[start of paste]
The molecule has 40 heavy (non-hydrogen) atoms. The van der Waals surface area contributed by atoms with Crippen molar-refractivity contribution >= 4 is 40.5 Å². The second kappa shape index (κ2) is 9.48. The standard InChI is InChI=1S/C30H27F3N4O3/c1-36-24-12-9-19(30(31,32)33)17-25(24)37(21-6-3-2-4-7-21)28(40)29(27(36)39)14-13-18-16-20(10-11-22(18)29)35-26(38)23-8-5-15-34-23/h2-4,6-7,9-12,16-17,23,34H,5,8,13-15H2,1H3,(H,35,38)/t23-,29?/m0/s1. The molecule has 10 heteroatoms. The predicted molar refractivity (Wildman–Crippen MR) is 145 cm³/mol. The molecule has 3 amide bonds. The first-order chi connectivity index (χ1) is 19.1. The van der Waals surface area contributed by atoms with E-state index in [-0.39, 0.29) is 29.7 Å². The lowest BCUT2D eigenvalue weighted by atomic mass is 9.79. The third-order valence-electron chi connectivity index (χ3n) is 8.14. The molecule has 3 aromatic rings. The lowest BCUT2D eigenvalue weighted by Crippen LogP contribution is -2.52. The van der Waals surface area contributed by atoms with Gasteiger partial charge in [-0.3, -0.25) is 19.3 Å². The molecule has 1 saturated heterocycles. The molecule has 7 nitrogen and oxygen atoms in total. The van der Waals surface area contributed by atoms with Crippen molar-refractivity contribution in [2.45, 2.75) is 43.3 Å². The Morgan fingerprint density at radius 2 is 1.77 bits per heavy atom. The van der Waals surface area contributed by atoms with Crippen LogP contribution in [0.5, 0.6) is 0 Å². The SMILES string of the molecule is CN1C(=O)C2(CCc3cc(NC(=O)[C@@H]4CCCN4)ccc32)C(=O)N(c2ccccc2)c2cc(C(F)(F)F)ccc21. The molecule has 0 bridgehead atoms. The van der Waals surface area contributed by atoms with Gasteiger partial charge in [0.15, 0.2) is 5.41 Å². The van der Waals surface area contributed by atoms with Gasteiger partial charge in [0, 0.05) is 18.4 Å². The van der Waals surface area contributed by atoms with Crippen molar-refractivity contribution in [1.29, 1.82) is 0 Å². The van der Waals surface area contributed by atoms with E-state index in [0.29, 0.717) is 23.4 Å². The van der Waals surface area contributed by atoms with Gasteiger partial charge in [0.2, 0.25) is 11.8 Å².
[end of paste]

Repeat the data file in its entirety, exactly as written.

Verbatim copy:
The molecule has 40 heavy (non-hydrogen) atoms. The van der Waals surface area contributed by atoms with Crippen molar-refractivity contribution >= 4 is 40.5 Å². The second kappa shape index (κ2) is 9.48. The standard InChI is InChI=1S/C30H27F3N4O3/c1-36-24-12-9-19(30(31,32)33)17-25(24)37(21-6-3-2-4-7-21)28(40)29(27(36)39)14-13-18-16-20(10-11-22(18)29)35-26(38)23-8-5-15-34-23/h2-4,6-7,9-12,16-17,23,34H,5,8,13-15H2,1H3,(H,35,38)/t23-,29?/m0/s1. The molecule has 10 heteroatoms. The predicted molar refractivity (Wildman–Crippen MR) is 145 cm³/mol. The molecule has 3 amide bonds. The first-order chi connectivity index (χ1) is 19.1. The van der Waals surface area contributed by atoms with E-state index in [-0.39, 0.29) is 29.7 Å². The lowest BCUT2D eigenvalue weighted by atomic mass is 9.79. The third-order valence-electron chi connectivity index (χ3n) is 8.14. The molecule has 3 aromatic rings. The lowest BCUT2D eigenvalue weighted by Crippen LogP contribution is -2.52. The van der Waals surface area contributed by atoms with Gasteiger partial charge in [-0.3, -0.25) is 19.3 Å². The molecule has 1 saturated heterocycles. The molecule has 7 nitrogen and oxygen atoms in total. The van der Waals surface area contributed by atoms with Crippen molar-refractivity contribution in [2.45, 2.75) is 43.3 Å². The Morgan fingerprint density at radius 2 is 1.77 bits per heavy atom. The van der Waals surface area contributed by atoms with Crippen LogP contribution in [0.5, 0.6) is 0 Å². The SMILES string of the molecule is CN1C(=O)C2(CCc3cc(NC(=O)[C@@H]4CCCN4)ccc32)C(=O)N(c2ccccc2)c2cc(C(F)(F)F)ccc21. The molecule has 0 bridgehead atoms. The van der Waals surface area contributed by atoms with Gasteiger partial charge in [0.15, 0.2) is 5.41 Å². The van der Waals surface area contributed by atoms with Gasteiger partial charge in [0, 0.05) is 18.4 Å². The van der Waals surface area contributed by atoms with Crippen molar-refractivity contribution in [1.29, 1.82) is 0 Å². The van der Waals surface area contributed by atoms with E-state index in [0.29, 0.717) is 23.4 Å². The van der Waals surface area contributed by atoms with Gasteiger partial charge in [0.2, 0.25) is 11.8 Å².